The Foreign Service Journal - November 2014 - page 23

THE FOREIGN SERVICE JOURNAL
|
NOVEMBER 2014
23
T
he changing climate and its effect on our environ-
ment, the civilization-destroying effects of nuclear
war and the enhanced possibilities of global pan-
demics are only three examples of challenges that require
an unprecedented degree of cooperation, and not just
between national governments but among peoples.
In this essay, Ambassador Goodby describes what he
calls “the Putin Doctrine”: a coherent set of actions consis-
tently applied over many years, designed with a specific,
overriding goal in mind. That goal seems clear now, in light
of the risks Russian President Vladimir Putin has been
prepared to take to achieve it: to ensure Moscow’s domi-
nance over as many of the former republics of the Soviet
Union as is feasible given Russia’s resource limits, and to
incorporate them, and those too strong to dominate, into
a regional economic and political bloc led by Russia that is
capable of exerting global influence.
That strategic objective may not be achievable by Mos-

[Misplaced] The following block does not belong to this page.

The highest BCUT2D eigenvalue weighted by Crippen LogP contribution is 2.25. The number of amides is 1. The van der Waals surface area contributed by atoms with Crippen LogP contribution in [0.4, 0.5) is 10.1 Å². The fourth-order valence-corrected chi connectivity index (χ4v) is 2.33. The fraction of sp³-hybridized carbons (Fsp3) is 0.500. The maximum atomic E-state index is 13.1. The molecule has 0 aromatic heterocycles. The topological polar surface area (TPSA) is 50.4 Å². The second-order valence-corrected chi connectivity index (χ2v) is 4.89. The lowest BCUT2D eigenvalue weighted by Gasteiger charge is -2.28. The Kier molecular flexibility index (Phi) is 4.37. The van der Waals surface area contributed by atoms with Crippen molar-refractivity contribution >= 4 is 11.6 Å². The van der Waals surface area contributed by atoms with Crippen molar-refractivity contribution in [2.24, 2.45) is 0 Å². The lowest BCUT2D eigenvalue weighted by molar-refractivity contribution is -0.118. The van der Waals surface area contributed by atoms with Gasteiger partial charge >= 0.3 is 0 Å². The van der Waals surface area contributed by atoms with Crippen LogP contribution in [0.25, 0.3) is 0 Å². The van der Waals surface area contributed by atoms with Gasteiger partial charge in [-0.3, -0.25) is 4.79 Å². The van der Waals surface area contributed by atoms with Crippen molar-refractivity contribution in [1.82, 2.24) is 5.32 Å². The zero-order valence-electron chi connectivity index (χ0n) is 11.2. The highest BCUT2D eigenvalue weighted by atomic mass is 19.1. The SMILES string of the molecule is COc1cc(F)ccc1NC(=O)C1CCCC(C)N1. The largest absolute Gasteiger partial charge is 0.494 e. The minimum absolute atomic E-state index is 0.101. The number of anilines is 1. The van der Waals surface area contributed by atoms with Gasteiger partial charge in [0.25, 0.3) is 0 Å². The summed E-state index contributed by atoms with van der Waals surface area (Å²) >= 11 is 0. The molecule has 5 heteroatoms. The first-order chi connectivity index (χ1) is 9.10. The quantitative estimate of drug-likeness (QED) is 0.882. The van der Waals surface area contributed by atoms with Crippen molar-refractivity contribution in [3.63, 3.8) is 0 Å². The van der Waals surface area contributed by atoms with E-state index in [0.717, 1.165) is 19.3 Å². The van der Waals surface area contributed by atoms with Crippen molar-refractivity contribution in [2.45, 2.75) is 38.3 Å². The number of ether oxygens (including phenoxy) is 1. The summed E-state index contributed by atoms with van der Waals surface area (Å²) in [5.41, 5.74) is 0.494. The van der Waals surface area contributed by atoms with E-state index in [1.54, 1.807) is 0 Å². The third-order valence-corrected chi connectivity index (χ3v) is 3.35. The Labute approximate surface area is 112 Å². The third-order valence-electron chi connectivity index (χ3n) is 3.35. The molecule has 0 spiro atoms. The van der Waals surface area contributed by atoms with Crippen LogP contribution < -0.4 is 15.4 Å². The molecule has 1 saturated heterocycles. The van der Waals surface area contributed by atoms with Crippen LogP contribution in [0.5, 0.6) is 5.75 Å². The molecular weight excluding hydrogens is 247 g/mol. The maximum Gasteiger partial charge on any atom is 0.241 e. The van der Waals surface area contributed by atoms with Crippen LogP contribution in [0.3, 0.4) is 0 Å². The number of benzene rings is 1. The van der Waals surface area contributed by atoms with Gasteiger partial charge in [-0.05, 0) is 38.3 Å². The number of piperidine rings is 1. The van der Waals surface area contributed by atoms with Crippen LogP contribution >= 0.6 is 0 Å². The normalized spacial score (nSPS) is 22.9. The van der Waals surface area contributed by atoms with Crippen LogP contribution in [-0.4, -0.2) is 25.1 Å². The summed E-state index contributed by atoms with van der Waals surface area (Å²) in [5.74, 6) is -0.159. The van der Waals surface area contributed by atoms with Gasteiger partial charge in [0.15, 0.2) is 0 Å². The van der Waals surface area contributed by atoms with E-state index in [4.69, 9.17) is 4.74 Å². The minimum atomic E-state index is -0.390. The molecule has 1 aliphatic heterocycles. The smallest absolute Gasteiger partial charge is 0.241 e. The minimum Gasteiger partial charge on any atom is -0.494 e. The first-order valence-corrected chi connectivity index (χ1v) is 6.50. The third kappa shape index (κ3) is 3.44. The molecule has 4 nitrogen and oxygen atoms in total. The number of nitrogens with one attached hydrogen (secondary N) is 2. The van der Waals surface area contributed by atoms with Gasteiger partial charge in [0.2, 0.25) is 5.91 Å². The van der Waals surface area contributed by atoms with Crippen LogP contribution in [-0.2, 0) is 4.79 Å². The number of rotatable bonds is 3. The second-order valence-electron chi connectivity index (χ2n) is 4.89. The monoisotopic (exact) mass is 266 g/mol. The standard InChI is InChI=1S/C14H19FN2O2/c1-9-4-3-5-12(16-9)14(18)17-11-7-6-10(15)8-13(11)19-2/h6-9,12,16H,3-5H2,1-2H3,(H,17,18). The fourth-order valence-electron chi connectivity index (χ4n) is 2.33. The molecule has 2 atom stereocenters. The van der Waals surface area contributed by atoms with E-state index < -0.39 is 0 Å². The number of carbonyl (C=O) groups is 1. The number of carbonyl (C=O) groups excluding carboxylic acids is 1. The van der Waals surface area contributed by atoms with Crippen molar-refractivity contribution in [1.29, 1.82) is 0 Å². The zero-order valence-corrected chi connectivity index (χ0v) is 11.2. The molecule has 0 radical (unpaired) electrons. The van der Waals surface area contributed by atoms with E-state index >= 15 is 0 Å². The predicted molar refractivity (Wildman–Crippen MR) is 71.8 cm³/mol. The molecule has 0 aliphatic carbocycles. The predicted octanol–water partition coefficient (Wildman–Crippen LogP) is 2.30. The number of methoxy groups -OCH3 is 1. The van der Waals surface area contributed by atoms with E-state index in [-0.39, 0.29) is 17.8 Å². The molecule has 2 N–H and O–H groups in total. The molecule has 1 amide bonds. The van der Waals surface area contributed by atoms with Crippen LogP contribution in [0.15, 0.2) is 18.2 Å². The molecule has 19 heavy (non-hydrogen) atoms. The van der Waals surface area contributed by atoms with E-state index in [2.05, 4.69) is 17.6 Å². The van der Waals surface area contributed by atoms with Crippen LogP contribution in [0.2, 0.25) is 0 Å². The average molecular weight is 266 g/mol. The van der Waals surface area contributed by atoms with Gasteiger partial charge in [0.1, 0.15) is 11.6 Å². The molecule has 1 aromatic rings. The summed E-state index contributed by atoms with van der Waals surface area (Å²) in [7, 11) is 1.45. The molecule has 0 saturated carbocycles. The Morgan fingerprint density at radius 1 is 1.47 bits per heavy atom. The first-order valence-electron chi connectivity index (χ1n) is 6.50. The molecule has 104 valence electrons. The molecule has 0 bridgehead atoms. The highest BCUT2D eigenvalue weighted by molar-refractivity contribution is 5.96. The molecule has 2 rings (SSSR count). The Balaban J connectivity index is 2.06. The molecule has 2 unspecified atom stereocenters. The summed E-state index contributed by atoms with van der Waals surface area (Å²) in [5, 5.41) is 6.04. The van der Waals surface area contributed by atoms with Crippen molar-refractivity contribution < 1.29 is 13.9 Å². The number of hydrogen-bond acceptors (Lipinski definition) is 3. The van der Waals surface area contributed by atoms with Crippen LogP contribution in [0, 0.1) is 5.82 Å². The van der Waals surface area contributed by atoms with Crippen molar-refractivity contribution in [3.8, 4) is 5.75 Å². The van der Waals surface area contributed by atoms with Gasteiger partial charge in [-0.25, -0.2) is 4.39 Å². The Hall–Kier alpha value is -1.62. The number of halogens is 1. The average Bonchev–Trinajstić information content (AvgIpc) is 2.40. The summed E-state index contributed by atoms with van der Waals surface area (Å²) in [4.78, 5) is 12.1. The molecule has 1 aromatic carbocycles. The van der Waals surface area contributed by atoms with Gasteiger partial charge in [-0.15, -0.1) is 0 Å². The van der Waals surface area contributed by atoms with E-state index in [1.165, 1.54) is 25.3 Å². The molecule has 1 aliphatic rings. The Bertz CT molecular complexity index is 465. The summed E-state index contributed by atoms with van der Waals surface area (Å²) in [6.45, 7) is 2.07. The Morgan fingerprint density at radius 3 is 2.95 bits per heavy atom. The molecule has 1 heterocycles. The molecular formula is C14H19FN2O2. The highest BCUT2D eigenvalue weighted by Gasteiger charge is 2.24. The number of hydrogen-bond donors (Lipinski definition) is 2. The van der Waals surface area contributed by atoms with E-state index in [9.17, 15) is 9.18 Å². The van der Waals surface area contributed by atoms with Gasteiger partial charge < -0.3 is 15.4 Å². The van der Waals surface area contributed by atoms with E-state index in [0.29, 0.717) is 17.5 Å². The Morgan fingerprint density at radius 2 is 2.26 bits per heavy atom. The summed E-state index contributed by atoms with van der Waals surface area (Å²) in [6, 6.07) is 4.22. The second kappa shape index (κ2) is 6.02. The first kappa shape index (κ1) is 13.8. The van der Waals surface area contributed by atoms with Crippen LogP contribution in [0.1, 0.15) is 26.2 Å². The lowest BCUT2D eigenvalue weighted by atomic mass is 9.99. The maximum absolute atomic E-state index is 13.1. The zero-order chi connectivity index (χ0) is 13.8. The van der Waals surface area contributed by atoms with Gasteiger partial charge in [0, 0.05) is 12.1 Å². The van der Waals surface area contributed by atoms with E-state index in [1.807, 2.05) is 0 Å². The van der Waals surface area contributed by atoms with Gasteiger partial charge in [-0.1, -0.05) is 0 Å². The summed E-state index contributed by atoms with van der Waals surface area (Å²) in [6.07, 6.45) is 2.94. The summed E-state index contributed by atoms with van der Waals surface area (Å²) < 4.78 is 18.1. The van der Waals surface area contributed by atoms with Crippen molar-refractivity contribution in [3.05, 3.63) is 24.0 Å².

cow for a host of reasons. But its pursuit can skew the way
the international system shapes up in the future by holding
out the model of a set of competing, relatively closed
regional blocs, run by authoritarian systems of governance.
Americans will have to rise to the occasion by building
a consensus, hard as that may be, around our own goals
in a world awash in change. Though I don’t sense that
there is a consensus on that at the present time, I believe
most Americans would agree that the United States must
stand for open societies and for the rules embodied in the
Charter of the United Nations and in regional compacts,
such as the Helsinki Final Act. That is fundamental so long
as nation-states remain central to the structure of the
international system.
But beyond that, we must be actively seeking to build
institutions, whether global or regional, that can respond to
challenges to humanity’s well-being and even its survival.
The goal of that kind of policy and that kind of diplomacy,
quite simply, is to position our nation to continue to thrive
in the new world.
–George P. Shultz, former Secretary of State,
October 2014
The Need for Consensus on American Goals
U.S. Secretary of State George Shultz with General Secretary of the Communist Party of the Soviet Union Mikhail Gorbachev in the
Kremlin, meeting to finalize the Intermediate-Range Nuclear Forces Treaty. Paul Nitze is behind Gorbachev. Moscow, Oct. 23, 1987.
Courtesy of the Hoover Institution
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